She showed us around and fed us with legit sushi in a legit sushi house. Just reminscing about it now is making my mouth water...
It was prepared right in front of us so we could see how fresh all the ingredients were. My mom's friend taught us how to properly dip sushi in soy sauce. You should dip the fish not the rice so you flip it to the the fish side, dip, then slide towards you.
There was lobster, scallop, eel, sea urchin,etc.! I wasn't a fan of the sea urchin because it was slimy, but the others, I had no problem devouring. The plate may look like you won't be able to finish it in one sitting, but trust me... you can do all things in the name of sushi.
One more thing that my mom's friend made us do is to walk around a "village" wearing kimonos.
It was such a cool experience because you get to choose which colors you want and the fancier the better. They said a woman wearing a kimono should not open her legs or walk fast. Maybe that's why the slippers/sandals were so uncomfortable and the kimonos are so tight. My mom's friend told me to walk in small steps. I didn't have a choice but to do just that since kimonos are wound to your body multiple times, limiting your movements.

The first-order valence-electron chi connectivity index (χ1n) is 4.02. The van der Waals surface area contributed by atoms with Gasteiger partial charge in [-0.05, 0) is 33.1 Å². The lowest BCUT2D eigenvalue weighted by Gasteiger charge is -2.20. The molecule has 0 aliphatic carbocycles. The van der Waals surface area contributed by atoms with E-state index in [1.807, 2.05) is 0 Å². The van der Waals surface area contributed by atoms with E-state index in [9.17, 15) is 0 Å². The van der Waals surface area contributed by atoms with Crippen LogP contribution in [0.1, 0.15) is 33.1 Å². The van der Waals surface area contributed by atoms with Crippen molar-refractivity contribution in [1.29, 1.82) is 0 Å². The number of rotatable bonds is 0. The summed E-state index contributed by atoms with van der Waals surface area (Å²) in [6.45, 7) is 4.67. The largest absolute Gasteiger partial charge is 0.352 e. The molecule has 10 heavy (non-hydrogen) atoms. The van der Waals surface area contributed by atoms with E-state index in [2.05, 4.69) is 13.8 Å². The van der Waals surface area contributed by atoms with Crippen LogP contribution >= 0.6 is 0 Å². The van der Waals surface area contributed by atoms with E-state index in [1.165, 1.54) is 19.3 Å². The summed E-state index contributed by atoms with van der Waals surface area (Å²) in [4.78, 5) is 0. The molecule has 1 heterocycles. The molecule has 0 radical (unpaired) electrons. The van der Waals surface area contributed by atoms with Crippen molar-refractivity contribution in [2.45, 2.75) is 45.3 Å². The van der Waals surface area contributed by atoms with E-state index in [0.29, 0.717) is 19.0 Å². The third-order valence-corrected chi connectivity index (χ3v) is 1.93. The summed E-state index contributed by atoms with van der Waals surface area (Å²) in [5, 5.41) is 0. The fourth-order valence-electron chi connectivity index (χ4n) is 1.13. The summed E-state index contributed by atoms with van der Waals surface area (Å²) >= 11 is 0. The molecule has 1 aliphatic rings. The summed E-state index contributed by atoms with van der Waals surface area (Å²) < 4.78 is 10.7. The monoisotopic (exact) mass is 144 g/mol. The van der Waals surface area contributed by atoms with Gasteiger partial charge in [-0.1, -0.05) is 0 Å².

It was such a nice experience though because somehow, we were able to immerse ourselves to the amazingly rich tradition and culture of the Japanese. I hope the Japanese people preserve them forever.
5.1. Onsen (Hot Spring)
When we were at my mom's friend's province, we stayed at a hotel with an Onsen. It wasn't really my first time going to an Onsen, but it was my first to go at night and have the place to ourselves.
This is an example of Japan's public bath area. People go in naked, shower, dip their naked selves in the 40℃ volcanic water, meditate a bit and let all their anxieties melt together with their dead skins. Uhh, I loved it. Right after we bathed in the Onsen, we had a foot massage, and slept like babies. That's. How. It's. Done. Goodnight.
We had such an awesome time during our trip. Mom promised that next time, we may finally go to Kyoto and see them temples! I can't wait for my next firsts in the Land of the Rising Sun!